Nearly every joint on my figure was fused right out of the box, so Indy had to take a bath in the Hot Tub to get him limbered up. I sure didn’t want to snap any joints. The articulation feels like it takes a step back from some of Hasbro’s other offerings in this scale. You get rotating hinges in the shoulders, elbows, knees, and ankles. The hips are ball jointed, there are swivels in the thighs, a ball joint in the waist, and another for the neck. The hands are on dog bone-style double ball joints so they can be swapped out, with the peg in the arm and not in the hand, which is weird. You get a pair of fists, a gun-holding right hand, a whip-holding right hand, an idol-holding left hand, and a relaxed left hand. The elbows can do slightly better than 90-degrees, but boy do I wish they were double-hinged. The knee joints work alright, but they look absolutely awful when bent. Even the elbow joints look a bit bulbous when bent. Let’s look at accessories!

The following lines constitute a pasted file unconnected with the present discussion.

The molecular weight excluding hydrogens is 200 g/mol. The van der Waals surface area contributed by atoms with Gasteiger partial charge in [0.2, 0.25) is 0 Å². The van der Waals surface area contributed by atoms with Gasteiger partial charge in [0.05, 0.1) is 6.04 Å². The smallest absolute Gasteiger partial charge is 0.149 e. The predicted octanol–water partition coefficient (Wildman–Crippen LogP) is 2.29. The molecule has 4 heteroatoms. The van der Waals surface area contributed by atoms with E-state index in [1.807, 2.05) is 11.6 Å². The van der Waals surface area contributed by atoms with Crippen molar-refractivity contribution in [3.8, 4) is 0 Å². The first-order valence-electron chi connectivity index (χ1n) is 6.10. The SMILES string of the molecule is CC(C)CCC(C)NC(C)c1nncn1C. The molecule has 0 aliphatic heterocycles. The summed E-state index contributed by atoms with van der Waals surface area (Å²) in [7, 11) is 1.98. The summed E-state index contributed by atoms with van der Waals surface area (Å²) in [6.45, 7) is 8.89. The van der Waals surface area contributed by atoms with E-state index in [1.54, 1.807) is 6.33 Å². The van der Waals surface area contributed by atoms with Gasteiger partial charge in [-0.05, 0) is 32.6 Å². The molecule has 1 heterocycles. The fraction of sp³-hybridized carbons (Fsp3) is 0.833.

You get two versions of the iconic whip, one coiled to hang from his belt loop and one for action. The coiled whip looks very nice with some excellent sculpted braiding. Unfortunately, it is damn near impossible to close the loop and keep it closed. The peg is really soft and either doesn’t want to go into the hole or just pulls out a few seconds later. I was honestly amazed I was able to get any pictures at all with the loop closed around the whip. Sometimes the whip will stay in place for a while even after the loop’s peg pulls out, but eventually it will just fall to the floor. Something this simple should not be this poorly implemented, and especially not on a $25 figure.